Sunday, February 5, 2017

Ogijima, The Little Island That Could

Today was my last day off (Sunday) before this project wraps up. We do a test launch of the boat Thursday and then I leave for Kyoto early Friday morning, spend three days there and fly home on Monday.

David Billa, the Frenchman I met who lives with his family in Takamatsu City, agreed to take me to Ogi Island, or Ogijima, his favorite spot in Japan. David writes the blog Setouchi Explorer, in French and English.

On the way the ferry stops at Megijima, where there is an Easter Island statue at the port. Some years ago a Takamatsu crane company got a contract to work on Easter Island on the restoration of statues and they made one in order to test how to safely lift them. They gave the statue to this island.

Approaching Ogijima, which consists of a single village.

The boat was pretty quiet.

The island's cool visitors center, built for one of the Setouchi Art Festivals.


An elderly island resident with a new resident, a business partnership selling food at a small festival.



In the last decade or so the island’s population declined to about 120 and the school closed, but the mayor and the islanders developed a plan to encourage new people to move there and its been a success, as the population has come back to 200, the school has reopened (though high schoolers must go to the mainland).

All of the surrounding islands have garnered a lot of attention due to the Setouchi Festival, an international art event which brings artists from all over he world to do installations on the islands. I built a local style of boat in the Festival in 2013. But Ogijima is committed to creating a truly sustainable community, and not one necessarily depending on the tourist trade via the Festival.

One of the art pieces from a previous Festival. These rural art festivals are catching on all over Japan, spearheaded by Fram Kitagawa and his company Art Front Gallery. And yes, as a point of maritime trivia, Fram's parents did name him after the famous Norwegian ship. I am planning on applying to his Echigo Trienalle to work with the last boatbuilder of the Shinano River in the mountains of Niigata.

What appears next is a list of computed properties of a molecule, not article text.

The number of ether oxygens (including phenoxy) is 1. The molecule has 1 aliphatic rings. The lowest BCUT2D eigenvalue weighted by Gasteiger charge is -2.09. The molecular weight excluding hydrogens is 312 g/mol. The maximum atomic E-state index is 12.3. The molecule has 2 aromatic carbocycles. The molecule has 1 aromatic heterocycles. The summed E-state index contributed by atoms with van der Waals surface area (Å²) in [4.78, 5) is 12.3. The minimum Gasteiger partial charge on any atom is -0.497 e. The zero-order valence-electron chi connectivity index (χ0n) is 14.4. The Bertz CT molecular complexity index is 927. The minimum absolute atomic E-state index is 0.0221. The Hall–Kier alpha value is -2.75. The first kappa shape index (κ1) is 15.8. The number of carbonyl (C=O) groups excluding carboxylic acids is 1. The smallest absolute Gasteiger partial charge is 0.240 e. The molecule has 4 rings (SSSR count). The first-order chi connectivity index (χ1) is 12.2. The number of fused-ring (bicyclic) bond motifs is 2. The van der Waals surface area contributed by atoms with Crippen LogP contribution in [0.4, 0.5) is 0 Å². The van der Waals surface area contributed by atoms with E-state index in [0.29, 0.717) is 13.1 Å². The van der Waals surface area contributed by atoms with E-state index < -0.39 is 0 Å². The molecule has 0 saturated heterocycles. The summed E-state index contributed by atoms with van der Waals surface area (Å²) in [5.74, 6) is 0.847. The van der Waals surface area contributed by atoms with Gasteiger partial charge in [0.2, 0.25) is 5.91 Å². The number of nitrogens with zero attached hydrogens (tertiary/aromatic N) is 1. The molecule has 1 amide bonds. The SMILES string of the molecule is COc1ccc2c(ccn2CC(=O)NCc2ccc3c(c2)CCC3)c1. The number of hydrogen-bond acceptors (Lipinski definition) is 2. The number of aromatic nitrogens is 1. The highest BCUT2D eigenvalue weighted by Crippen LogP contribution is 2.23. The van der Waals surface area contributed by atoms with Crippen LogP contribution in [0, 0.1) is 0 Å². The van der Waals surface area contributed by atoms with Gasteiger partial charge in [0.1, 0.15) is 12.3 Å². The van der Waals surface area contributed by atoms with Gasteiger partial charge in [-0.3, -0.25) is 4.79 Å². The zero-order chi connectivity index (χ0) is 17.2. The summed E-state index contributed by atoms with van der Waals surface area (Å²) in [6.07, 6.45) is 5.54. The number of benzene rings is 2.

One of the earliest art projects on Ogijima was decorating fishing boats. According to David the artist in charge got rip-roaring drunk with the head fisherman and at the end of the evening he agreed to the project. Then, when sober he tried to back out, but his wife said he’d made a promise and had to keep it. Actually the artist who led this project wound up staying and becoming a fisherman! Having one new fisherman on the island was a very big deal, and they’ve since gotten a second.






There are two overpopulation problems facing the island: feral cats and wild boar. Its estimated there are about 200 wild cats roaming the island and some tourists come specifically to see — and unfortunately feed — them. There is a project now to trap and spay/neuter them to control the population. The boar actually swim among the islands and while the entire island was completely deforested at one time, with every scrap of land cultivated with vegetables (not enough fresh water to grow rice), now all those terraced fields have reverted to forest providing perfect habitat for boar.


A snipped ear indicates a fixed cat.




The island is also now one of the rare places left in Japan where one can see old boat planks reused has house siding. I first saw this on Sado Island my first trip to Japan in 1990, and I’ve seen boathouses along remote stretches of the coast with this feature. This particular building was abandoned but is now a gallery and installation space for the Festival. You can make out the curves of the planking, all of which still have nails in them. Another feature of some of the older homes are the curious fortified front entrances, with a confined opening and an absurdly small door. These were defense against pirates that once roamed the Inland Sea.








An IT worker decided to move to Ogijima since he can work remotely, and his wife opened the Ogi Library, a reading room and cafe space in a (very) renovated old house. Note my photos of some snapshots showing what it looked like before they started!










Another early art project on Ogijima was the Onba Factory. Onba are the carts elderly women push around and the artist has been working with their owners modifying and decorating them of the years. Its become very popular with the locals. The artist also moved to Ogijima and established a workshop and renovated an old home.


Portraits of each resident and their onba.

The artist's renovated home.

The artist's own onba.

Lovely transom above the shoji, simple designs sawn out of a thin board.


Abandoned houses are everywhere. I believe David said the island’s highest population was about 1,000, so there is a huge surplus of homes. Many are decaying but those who do move here are buying, renting, and renovating.




The tip of Ogijima on the left and Megijima on the right. Ogijima's power comes via the overhead transmission line visible. They only recently got a pipe from the mainland giving them a water supply. Previous a couple of small wells and rain water catchment supplied the island. 


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